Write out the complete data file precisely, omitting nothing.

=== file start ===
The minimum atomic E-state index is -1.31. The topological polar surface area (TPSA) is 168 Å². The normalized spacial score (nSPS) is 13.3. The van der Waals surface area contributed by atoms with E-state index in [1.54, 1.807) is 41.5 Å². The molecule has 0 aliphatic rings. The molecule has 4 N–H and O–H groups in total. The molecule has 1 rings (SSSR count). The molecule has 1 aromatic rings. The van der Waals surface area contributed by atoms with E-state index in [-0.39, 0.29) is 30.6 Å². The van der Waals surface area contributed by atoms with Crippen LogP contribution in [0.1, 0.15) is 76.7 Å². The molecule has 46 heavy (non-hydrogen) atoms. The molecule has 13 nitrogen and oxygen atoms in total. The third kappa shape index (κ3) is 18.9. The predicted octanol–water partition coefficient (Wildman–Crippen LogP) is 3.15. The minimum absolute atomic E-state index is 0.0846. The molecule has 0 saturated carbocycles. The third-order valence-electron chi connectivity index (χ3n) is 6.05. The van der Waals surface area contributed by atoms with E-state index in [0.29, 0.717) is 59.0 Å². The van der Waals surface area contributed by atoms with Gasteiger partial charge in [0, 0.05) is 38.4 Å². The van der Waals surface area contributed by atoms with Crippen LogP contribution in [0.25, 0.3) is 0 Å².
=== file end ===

The minimum atomic E-state index is -1.31. The topological polar surface area (TPSA) is 168 Å². The normalized spacial score (nSPS) is 13.3. The van der Waals surface area contributed by atoms with E-state index in [1.54, 1.807) is 41.5 Å². The molecule has 0 aliphatic rings. The molecule has 4 N–H and O–H groups in total. The molecule has 1 rings (SSSR count). The molecule has 1 aromatic rings. The van der Waals surface area contributed by atoms with E-state index in [-0.39, 0.29) is 30.6 Å². The van der Waals surface area contributed by atoms with Crippen LogP contribution in [0.1, 0.15) is 76.7 Å². The molecule has 46 heavy (non-hydrogen) atoms. The molecule has 13 nitrogen and oxygen atoms in total. The third kappa shape index (κ3) is 18.9. The predicted octanol–water partition coefficient (Wildman–Crippen LogP) is 3.15. The minimum absolute atomic E-state index is 0.0846. The molecule has 0 saturated carbocycles. The third-order valence-electron chi connectivity index (χ3n) is 6.05. The van der Waals surface area contributed by atoms with E-state index in [0.29, 0.717) is 59.0 Å². The van der Waals surface area contributed by atoms with Gasteiger partial charge in [0, 0.05) is 38.4 Å². The van der Waals surface area contributed by atoms with Crippen LogP contribution in [0.25, 0.3) is 0 Å².